13. 13. Our Proposed Research Collaborative exploration of the concepts of belongingness and loneliness using: Qualitative Data Collection - The Phenomenological interview Participants of diverse backgrounds Building on our previous research (14) which attempted to clarify the concept of loneliness.
  14. 14. Expected Outcomes A phenomenology of belongingness Further understanding of the experience of the various aspects of belonging (e.g., community, place, temporal, political, etc.). Transdisciplinary understanding of the role of belongingness in health and well-being and how belonging might be a conceptual category that could be of use diagnostically and to practitioners when thinking about patient experience.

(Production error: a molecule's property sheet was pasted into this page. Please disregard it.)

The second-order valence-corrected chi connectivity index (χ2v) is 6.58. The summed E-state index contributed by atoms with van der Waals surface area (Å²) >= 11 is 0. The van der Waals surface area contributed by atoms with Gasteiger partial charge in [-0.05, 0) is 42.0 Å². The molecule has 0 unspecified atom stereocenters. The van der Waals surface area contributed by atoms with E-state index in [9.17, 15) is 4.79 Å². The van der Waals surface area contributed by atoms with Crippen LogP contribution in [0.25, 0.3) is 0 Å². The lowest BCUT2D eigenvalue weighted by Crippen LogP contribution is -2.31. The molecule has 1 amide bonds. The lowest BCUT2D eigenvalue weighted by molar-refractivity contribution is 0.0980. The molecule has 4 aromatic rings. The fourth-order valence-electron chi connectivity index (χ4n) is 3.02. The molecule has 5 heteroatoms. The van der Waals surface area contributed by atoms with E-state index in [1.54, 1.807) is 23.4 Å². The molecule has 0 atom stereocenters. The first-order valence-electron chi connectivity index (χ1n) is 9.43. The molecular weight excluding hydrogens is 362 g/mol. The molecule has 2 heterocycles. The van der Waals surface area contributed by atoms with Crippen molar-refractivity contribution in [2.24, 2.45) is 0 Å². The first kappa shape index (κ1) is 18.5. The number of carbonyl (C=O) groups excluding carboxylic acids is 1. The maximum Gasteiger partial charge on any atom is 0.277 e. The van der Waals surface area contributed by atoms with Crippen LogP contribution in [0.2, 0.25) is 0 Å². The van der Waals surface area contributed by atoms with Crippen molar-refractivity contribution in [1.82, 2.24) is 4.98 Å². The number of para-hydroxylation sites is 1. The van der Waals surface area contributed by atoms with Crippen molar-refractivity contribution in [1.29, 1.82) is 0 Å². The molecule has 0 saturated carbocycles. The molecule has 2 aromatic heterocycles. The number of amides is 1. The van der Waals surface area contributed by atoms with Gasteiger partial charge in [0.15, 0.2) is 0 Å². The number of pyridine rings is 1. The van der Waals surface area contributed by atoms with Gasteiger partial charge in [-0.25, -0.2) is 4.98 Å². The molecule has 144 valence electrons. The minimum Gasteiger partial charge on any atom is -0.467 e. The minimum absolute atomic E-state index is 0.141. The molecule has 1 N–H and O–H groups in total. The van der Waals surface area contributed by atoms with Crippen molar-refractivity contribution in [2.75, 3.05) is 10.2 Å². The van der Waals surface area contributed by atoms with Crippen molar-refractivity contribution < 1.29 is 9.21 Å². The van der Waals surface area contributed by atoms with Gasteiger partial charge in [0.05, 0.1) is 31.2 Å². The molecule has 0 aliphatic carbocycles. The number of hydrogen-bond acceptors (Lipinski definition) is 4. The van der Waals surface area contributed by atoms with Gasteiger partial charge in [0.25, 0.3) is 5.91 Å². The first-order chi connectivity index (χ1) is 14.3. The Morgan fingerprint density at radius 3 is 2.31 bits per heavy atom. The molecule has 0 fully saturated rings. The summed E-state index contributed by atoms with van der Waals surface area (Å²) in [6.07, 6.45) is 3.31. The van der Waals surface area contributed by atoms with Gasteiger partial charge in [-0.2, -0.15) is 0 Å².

15. 15. Implications for Public Health Researchers & Policy Makers By crystallising our understanding of belongingness, our research will also inform public health on the value of intervening when belongingness is not felt Our proposed research will enable us to develop a scale of belongingness and as such quantify its role in determining health outcomes Public health researchers in all spheres should consider the conceptual clarity of the phenomena they measure & intervene upon, particularly in the social domain, due to the known problems of definition here
  16. 16. Thank you! Acknowledgements: Participants in the COASTAL (Characterising Older Adults’ Use of Services to Alleviate Loneliness) study, and its funders: The Irish Research Council via their New Foundations Scheme and Dr Dolezal’s ELEVATE Fellowship, & Trinity Long Room Hub.